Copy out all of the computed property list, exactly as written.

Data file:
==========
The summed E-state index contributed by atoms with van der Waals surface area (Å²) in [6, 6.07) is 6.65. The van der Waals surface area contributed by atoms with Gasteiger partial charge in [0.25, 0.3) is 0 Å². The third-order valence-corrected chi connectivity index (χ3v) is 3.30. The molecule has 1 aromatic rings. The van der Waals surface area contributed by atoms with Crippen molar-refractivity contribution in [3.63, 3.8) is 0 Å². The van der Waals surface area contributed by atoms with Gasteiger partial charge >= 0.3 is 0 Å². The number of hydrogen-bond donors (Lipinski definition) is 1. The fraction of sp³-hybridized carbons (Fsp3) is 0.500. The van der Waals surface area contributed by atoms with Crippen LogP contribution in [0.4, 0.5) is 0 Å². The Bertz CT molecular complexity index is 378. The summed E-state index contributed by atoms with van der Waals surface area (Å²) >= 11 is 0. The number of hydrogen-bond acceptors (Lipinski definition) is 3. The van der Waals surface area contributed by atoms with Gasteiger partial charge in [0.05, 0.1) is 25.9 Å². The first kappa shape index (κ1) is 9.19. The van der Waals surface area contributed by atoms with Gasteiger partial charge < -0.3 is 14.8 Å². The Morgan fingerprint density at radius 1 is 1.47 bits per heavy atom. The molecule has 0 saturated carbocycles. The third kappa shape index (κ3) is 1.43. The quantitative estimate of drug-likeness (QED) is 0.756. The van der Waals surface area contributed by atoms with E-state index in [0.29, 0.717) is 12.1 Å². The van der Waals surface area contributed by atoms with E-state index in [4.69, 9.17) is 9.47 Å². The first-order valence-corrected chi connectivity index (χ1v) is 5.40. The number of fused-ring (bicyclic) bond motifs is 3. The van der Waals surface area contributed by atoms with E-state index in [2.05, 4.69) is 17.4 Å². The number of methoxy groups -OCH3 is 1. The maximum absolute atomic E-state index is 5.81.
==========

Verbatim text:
The summed E-state index contributed by atoms with van der Waals surface area (Å²) in [6, 6.07) is 6.65. The van der Waals surface area contributed by atoms with Gasteiger partial charge in [0.25, 0.3) is 0 Å². The third-order valence-corrected chi connectivity index (χ3v) is 3.30. The molecule has 1 aromatic rings. The van der Waals surface area contributed by atoms with Crippen molar-refractivity contribution in [3.63, 3.8) is 0 Å². The van der Waals surface area contributed by atoms with Gasteiger partial charge >= 0.3 is 0 Å². The number of hydrogen-bond donors (Lipinski definition) is 1. The fraction of sp³-hybridized carbons (Fsp3) is 0.500. The van der Waals surface area contributed by atoms with Crippen LogP contribution in [0.4, 0.5) is 0 Å². The Bertz CT molecular complexity index is 378. The summed E-state index contributed by atoms with van der Waals surface area (Å²) >= 11 is 0. The number of hydrogen-bond acceptors (Lipinski definition) is 3. The van der Waals surface area contributed by atoms with Gasteiger partial charge in [0.05, 0.1) is 25.9 Å². The first kappa shape index (κ1) is 9.19. The van der Waals surface area contributed by atoms with Gasteiger partial charge < -0.3 is 14.8 Å². The Morgan fingerprint density at radius 1 is 1.47 bits per heavy atom. The molecule has 0 saturated carbocycles. The third kappa shape index (κ3) is 1.43. The quantitative estimate of drug-likeness (QED) is 0.756. The van der Waals surface area contributed by atoms with E-state index in [0.29, 0.717) is 12.1 Å². The van der Waals surface area contributed by atoms with E-state index in [4.69, 9.17) is 9.47 Å². The first-order valence-corrected chi connectivity index (χ1v) is 5.40. The number of fused-ring (bicyclic) bond motifs is 3. The van der Waals surface area contributed by atoms with E-state index in [2.05, 4.69) is 17.4 Å². The number of methoxy groups -OCH3 is 1. The maximum absolute atomic E-state index is 5.81.